Review of the Week – Revolution by Deborah Wiles

revolutionWiles, Deborah. Revolution. Fiction. Sixties Trilogy Series. Scholastic, 2014. 495p. $19.99. 978-0-545-10607-8. OUTSTANDING. GRADES 5-9.
Sunny, a 12-year-old white girl in 1964 Mississippi, is the main narrator of this thoughtful novel, describing the summer when Northern college students came to town to help African Americans register to vote and run summer programs for children. One volunteer, Jo Ellen (from Wiles’ Countdown, 2010), has a major influence on motherless Sunny. There is a secondary narrator, Raymond, an African American teen in the same town; the reader gets to hear his take on the Freedom Summer experience in contrast to Sunny’s experience. This novel stands alone (one does not need to read Countdown to follow Revolution), and like the first book, it contains a wealth of photographs, posters, song lyrics, and newspaper clippings from that time, including information on the war in Vietnam. The factual illustrative matter helps to set the plot in context, showing that similar events actually happened to real people, giving the story more resonance than the average novel. Pair with non-fiction selections Freedom Summer Murders by Don Mitchell (2014) or Freedom Summer by Susan Rubin Goldman (Holiday, 2014).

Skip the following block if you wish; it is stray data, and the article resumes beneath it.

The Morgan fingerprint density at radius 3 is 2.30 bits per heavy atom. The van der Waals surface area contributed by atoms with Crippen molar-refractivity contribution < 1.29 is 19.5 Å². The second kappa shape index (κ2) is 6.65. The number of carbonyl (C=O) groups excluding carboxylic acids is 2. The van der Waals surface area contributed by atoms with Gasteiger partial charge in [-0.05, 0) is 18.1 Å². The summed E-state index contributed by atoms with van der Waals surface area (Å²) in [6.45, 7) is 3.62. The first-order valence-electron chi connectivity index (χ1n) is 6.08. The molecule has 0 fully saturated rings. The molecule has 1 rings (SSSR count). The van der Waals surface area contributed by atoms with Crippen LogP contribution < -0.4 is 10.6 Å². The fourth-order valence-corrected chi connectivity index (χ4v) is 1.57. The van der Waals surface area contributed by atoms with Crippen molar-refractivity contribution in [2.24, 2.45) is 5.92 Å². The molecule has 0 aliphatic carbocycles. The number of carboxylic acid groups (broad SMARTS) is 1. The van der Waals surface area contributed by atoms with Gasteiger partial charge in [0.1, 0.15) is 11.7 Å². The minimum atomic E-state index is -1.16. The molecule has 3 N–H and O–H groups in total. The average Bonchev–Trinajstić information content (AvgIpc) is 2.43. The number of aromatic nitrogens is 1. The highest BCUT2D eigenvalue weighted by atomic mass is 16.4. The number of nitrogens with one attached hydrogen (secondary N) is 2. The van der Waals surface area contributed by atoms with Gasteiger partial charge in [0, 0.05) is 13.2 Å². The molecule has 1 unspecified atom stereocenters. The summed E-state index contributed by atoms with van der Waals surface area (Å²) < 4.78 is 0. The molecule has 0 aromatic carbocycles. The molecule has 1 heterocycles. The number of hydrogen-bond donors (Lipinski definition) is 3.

Penny Peck, SJSU SLIS

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